Applying for a grant is a lot of work—but it is worth it. Persist, persit, persit. Former Foreign Minister, Julie Bishop, saw that many Australian organisations with unique on-the-ground experience in international aid were already working hard to help communities in our region. She launched the inaugural Friendship Grant as part of the 2018-2019 budget so that the best of these organisations could access funding to continue and expand their already great programmes. Persist in pursuit of the grant, because the grant will enable your work—and the extraordinary impact of the programmes and resources that only you have to offer—to persist in turn.
After all the work leading up to submission, the waiting was interminable. They had advised us that all organisations would be “notified in November” whether or not we had been successful in our Friendship Grant application. I remember it was now the last day of November and I checked my email constantly, refreshing my browser every five or ten minutes. When I left my desk I would take my phone and check with each notification sound if it had come yet. I thought surely it could only be good news but I didn’t dare to get my hopes up.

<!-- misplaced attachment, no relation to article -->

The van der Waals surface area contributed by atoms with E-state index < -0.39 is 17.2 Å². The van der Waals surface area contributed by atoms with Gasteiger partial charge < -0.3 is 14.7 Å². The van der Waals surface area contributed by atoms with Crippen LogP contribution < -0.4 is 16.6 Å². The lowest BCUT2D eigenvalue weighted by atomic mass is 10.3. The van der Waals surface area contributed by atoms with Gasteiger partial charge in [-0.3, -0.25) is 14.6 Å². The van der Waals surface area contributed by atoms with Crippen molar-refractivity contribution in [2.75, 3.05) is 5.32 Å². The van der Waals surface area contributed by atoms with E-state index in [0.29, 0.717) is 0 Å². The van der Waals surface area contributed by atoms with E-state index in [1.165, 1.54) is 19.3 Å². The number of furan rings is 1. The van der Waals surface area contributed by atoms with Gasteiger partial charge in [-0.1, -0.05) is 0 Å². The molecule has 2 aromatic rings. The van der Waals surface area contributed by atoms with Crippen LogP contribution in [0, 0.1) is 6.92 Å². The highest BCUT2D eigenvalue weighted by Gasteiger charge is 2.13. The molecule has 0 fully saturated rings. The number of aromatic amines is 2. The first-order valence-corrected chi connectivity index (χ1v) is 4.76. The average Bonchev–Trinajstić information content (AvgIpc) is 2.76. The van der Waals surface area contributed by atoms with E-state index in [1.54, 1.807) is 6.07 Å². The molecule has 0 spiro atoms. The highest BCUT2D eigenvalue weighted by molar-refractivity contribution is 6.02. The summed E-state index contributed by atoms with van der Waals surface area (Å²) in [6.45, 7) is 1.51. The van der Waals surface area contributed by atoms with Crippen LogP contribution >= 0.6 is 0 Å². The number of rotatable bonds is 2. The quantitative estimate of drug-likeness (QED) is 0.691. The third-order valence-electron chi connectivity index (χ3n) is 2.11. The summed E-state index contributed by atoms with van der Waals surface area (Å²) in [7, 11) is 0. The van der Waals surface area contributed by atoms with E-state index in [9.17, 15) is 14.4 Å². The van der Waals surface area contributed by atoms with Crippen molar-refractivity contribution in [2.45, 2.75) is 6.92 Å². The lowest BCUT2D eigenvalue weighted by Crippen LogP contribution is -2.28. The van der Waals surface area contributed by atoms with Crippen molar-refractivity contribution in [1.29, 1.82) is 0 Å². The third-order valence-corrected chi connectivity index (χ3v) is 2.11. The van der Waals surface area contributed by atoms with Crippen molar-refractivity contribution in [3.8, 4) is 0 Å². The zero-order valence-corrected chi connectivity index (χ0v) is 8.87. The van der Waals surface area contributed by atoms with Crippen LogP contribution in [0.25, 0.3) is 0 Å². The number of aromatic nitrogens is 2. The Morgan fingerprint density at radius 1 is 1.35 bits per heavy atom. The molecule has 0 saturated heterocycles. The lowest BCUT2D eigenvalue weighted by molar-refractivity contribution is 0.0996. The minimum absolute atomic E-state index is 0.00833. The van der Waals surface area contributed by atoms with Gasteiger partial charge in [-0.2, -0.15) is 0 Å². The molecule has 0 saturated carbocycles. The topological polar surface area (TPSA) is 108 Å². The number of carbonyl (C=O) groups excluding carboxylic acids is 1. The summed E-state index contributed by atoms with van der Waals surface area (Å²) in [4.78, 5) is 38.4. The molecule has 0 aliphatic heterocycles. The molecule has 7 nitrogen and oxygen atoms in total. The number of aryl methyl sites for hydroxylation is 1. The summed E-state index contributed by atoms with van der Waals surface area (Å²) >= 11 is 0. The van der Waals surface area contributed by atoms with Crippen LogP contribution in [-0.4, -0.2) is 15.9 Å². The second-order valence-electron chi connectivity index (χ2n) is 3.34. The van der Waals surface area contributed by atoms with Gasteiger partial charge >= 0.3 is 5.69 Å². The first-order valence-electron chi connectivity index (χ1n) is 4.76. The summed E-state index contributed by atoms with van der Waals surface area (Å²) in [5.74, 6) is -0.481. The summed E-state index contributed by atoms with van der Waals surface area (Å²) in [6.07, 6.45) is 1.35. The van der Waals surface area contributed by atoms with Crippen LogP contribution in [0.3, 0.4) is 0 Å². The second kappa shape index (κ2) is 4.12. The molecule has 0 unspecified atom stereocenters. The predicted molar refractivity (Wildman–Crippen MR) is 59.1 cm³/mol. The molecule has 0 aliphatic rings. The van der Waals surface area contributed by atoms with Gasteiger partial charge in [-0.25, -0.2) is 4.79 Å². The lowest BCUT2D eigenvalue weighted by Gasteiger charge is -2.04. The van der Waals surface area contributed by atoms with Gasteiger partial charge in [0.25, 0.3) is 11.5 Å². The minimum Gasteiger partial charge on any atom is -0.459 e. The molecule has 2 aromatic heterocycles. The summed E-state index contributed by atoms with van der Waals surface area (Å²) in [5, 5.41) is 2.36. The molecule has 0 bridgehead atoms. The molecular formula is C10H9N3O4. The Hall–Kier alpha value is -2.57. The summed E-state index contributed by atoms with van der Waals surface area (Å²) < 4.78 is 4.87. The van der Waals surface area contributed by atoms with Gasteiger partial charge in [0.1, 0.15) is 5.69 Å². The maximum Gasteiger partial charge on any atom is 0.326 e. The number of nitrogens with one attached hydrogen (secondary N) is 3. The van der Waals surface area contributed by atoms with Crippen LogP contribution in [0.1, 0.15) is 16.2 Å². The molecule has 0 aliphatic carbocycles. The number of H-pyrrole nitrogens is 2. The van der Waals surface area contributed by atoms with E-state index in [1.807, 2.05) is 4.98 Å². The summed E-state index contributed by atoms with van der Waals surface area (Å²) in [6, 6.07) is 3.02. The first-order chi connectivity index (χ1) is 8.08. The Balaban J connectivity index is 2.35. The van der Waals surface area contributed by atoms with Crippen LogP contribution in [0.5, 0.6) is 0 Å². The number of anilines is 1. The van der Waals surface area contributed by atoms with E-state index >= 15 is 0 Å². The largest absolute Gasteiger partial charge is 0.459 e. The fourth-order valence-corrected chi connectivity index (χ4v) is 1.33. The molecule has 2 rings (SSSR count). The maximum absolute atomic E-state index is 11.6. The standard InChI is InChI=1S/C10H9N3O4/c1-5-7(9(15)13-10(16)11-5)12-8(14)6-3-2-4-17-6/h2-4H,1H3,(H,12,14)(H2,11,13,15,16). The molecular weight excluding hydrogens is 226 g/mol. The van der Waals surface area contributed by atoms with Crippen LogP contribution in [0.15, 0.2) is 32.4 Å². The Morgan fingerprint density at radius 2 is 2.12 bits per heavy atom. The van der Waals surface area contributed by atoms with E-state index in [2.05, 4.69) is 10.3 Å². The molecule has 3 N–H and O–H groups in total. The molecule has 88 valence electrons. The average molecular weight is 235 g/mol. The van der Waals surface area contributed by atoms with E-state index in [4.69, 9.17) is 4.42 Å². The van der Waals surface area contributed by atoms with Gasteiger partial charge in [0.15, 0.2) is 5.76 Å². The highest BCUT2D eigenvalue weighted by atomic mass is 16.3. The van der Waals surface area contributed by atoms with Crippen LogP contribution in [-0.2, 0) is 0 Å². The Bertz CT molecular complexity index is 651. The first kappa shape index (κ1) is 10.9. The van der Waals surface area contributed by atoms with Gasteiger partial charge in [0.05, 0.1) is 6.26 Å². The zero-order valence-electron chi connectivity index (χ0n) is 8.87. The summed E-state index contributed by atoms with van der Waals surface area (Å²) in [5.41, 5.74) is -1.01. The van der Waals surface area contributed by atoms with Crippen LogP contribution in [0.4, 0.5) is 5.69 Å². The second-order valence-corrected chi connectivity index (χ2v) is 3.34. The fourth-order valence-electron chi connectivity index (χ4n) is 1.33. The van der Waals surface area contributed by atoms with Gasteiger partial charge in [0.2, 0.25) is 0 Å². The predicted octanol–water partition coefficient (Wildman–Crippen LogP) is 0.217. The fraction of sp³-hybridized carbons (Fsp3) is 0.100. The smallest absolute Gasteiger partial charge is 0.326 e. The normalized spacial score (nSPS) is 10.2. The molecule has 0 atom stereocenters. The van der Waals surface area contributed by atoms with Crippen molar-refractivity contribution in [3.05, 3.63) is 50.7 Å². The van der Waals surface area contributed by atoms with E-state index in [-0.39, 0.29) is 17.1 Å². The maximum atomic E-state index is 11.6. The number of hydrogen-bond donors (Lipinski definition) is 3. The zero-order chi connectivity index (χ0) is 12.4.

At 12:10 pm, after perhaps the longest stretching morning of my professional life, there was a ‘ping’ to notify me that I had received an email. It was from the Department of Foreign Affairs and Trade (DFAT) Friendship Grant Team. Holding my breath, I opened it and read the words “We would like to congratulate you on your successful application.”
I yelled, “We did it!” to my coworkers, feeling a huge sense of relief and achievement. With over 200+ applicants, WHI Australia was one of 46 organisations that were successful. Not only did each organisation receive funding, but we also received compliance training, networking occasions, and opportunities for pooled resources.
We did it, and you can, too.
Using market-based, community-driven, enterprise solutions to empower, protect, and build resiliency, WHI Australia has been active since 2001 in achieving its mission and vision: providing those in need with opportunity, dignity, and hope so they can possess the tools for change in themselves, their family and their community.
In addition to the Mushroom Culitvation project in Cambodia, WHI Australia running health programmes in Papua New Guinea, supplying emergency relief in multiple countries of the Asia Pacific region and worldwide, and much more. For more information or questions, please contact us at 1800-967-534 or by email. For media inquiries, contact us here.